New technology that could minimise future disruption to planes from volcanic ash was unveiled today by budget airline easyJet.
The carrier will be the first airline to trial a new "weather radar for ash" system called AVOID (Airborne Volcanic Object Identifier and Detector).
The system involves placing infrared technology onto an aircraft to supply images to both the pilots and an airline's flight control centre.
These images will enable pilots to see an ash cloud up to 62 miles (100 kilometres) ahead of the aircraft and at altitudes between 5,000ft and 50,000ft.
This will allow pilots to make adjustments to the plane's flight path to avoid any ash cloud.
Millions of passengers had their travel plans wrecked when airlines had to scrap thousands of flights in recent weeks due to the Icelandic volcanic ash problem.
AVOID had been created by Dr Fred Prata of the Norwegian Institute for Air Research (NILU)
The concept is very similar to weather radars which are standard on commercial airliners today.
On the ground, information from aircraft with AVOID technology would be used to build an accurate image of the volcanic ash cloud using real-time data.
This would open up large areas of airspace that would otherwise be closed during a volcanic eruption, which would benefit passengers by minimising disruption.
EasyJet chief executive Andy Harrison said: "This pioneering technology is the silver bullet that will make large-scale ash disruption history.
"The ash detector will enable our aircraft to see and avoid the ash cloud, just like airborne weather radars and weather maps make thunderstorms visible."
There was criticism from UK airlines of the Civil Aviation Authority (CAA) over its handling of the ash cloud crisis.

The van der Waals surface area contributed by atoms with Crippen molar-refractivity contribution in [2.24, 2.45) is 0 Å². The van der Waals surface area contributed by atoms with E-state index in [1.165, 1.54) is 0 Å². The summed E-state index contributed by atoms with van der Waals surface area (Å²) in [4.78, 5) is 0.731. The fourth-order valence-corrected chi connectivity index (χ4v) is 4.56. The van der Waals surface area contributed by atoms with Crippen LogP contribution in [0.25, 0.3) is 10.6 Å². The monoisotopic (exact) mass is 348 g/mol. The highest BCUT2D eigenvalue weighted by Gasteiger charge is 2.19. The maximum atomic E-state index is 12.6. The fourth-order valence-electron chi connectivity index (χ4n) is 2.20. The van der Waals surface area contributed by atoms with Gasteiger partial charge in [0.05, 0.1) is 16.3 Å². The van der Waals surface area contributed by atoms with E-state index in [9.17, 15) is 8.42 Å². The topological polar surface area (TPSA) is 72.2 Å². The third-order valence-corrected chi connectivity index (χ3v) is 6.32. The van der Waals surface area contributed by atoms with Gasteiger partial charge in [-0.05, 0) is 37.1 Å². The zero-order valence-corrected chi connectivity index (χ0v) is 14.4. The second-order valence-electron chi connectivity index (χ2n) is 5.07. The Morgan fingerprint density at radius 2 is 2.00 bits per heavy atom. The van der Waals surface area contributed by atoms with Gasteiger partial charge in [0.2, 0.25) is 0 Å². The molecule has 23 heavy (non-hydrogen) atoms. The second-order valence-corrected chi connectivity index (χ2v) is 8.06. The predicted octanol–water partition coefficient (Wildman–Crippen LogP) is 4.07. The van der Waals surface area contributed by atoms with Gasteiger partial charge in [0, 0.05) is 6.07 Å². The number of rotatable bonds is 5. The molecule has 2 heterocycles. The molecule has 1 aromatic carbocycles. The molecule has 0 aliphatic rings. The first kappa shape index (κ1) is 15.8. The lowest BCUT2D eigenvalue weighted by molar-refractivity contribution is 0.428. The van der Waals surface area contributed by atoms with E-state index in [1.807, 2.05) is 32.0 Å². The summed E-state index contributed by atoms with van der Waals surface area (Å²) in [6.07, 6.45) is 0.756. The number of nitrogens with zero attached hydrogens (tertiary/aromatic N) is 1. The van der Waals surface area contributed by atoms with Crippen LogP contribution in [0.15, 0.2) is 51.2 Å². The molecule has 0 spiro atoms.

Today, CAA chief executive Andrew Haines said: "It is essential that the aviation community works together to develop solutions to minimise disruption, should ash return.
"The CAA welcomes the fact that airlines are considering innovations such as this and we will do all we can to facilitate them."
The first test flight is to be carried out by plane-making company Airbus on behalf of easyJet within two months, using an Airbus A340 test aircraft.
Subject to the results of these tests, easyJet intends to trial the technology on its own aircraft with a view to installing it on enough aircraft to minimise future disruption from ash.
EasyJet plans to spend about £1 million this year in developing and installing the system which it hopes to have in around a dozen aircraft by the end of the year.
Mr Harrison said: "What we don't want to do is to gain a commercial advantage over other airlines so we can fly and they can't.
"This is a huge leap forward and the best thing is to get this technology on hundreds of planes operated by a number of airlines."
He went on: "We are not going to exclude people from this technology. This is unusual for easyJet. We are not in this to make money. This is relatively simple low-cost technology.
"The most difficult thing for this will not be the money. it will be getting the European authorities to figure out what they are going to do with this technology."
Mr Harrison said the ash-cloud disruption had cost easyJet between £50 million and £75 million and there would have no mass cancellation of flights if the newly-introduced ash-cloud flying conditions been in place at the start of the crisis.
Defending the decisions to close sections of UK airspace at times during the height of the crisis, Mr Haines said the CAA could have "wet a finger and taken a punt with the weather" or sought proper solutions.
He went on: "There was no information from aircraft manufacturers about what was a safe level of ash.
"Until we could get a clear assessment, we were absolutely justified in taking the actions we took.
"Otherwise it would have been a case of keeping our fingers crossed and I don't think anyone would have thanked us for that."